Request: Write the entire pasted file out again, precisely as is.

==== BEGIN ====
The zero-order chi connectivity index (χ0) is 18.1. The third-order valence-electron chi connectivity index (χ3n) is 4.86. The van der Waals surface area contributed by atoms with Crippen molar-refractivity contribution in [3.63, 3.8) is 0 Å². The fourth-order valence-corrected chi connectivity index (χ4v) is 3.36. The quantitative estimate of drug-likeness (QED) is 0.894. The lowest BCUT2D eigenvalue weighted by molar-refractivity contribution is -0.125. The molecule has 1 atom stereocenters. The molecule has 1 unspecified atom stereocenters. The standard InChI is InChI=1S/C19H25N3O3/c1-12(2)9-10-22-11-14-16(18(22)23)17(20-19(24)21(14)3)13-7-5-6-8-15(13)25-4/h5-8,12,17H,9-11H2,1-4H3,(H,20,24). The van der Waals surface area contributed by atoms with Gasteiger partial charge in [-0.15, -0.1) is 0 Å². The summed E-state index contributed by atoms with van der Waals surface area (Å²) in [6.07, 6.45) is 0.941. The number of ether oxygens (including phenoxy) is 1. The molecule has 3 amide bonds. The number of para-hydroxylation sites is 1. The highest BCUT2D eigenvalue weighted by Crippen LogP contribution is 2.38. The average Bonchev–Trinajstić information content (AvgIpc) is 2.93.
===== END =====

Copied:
The zero-order chi connectivity index (χ0) is 18.1. The third-order valence-electron chi connectivity index (χ3n) is 4.86. The van der Waals surface area contributed by atoms with Crippen molar-refractivity contribution in [3.63, 3.8) is 0 Å². The fourth-order valence-corrected chi connectivity index (χ4v) is 3.36. The quantitative estimate of drug-likeness (QED) is 0.894. The lowest BCUT2D eigenvalue weighted by molar-refractivity contribution is -0.125. The molecule has 1 atom stereocenters. The molecule has 1 unspecified atom stereocenters. The standard InChI is InChI=1S/C19H25N3O3/c1-12(2)9-10-22-11-14-16(18(22)23)17(20-19(24)21(14)3)13-7-5-6-8-15(13)25-4/h5-8,12,17H,9-11H2,1-4H3,(H,20,24). The van der Waals surface area contributed by atoms with Gasteiger partial charge in [-0.15, -0.1) is 0 Å². The summed E-state index contributed by atoms with van der Waals surface area (Å²) in [6.07, 6.45) is 0.941. The number of ether oxygens (including phenoxy) is 1. The molecule has 3 amide bonds. The number of para-hydroxylation sites is 1. The highest BCUT2D eigenvalue weighted by Crippen LogP contribution is 2.38. The average Bonchev–Trinajstić information content (AvgIpc) is 2.93.